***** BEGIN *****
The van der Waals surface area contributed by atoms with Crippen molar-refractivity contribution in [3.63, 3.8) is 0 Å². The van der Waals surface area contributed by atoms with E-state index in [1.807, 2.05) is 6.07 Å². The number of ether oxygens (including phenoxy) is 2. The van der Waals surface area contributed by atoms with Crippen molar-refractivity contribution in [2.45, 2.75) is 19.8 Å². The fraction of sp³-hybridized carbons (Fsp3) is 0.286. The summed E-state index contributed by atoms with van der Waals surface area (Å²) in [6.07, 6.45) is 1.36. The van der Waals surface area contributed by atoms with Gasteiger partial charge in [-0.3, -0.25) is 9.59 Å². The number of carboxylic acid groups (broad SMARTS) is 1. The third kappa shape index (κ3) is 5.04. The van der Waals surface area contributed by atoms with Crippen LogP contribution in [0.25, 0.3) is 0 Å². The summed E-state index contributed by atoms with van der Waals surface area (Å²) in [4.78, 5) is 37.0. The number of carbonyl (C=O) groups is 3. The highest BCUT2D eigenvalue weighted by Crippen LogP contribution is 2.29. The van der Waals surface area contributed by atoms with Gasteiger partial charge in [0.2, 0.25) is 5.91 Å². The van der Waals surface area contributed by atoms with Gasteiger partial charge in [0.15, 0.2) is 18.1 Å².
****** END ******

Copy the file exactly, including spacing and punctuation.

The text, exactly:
The van der Waals surface area contributed by atoms with Crippen molar-refractivity contribution in [3.63, 3.8) is 0 Å². The van der Waals surface area contributed by atoms with E-state index in [1.807, 2.05) is 6.07 Å². The number of ether oxygens (including phenoxy) is 2. The van der Waals surface area contributed by atoms with Crippen molar-refractivity contribution in [2.45, 2.75) is 19.8 Å². The fraction of sp³-hybridized carbons (Fsp3) is 0.286. The summed E-state index contributed by atoms with van der Waals surface area (Å²) in [6.07, 6.45) is 1.36. The van der Waals surface area contributed by atoms with Gasteiger partial charge in [-0.3, -0.25) is 9.59 Å². The number of carboxylic acid groups (broad SMARTS) is 1. The third kappa shape index (κ3) is 5.04. The van der Waals surface area contributed by atoms with Crippen LogP contribution in [0.25, 0.3) is 0 Å². The summed E-state index contributed by atoms with van der Waals surface area (Å²) in [4.78, 5) is 37.0. The number of carbonyl (C=O) groups is 3. The highest BCUT2D eigenvalue weighted by Crippen LogP contribution is 2.29. The van der Waals surface area contributed by atoms with Gasteiger partial charge in [0.2, 0.25) is 5.91 Å². The van der Waals surface area contributed by atoms with Gasteiger partial charge in [0.15, 0.2) is 18.1 Å².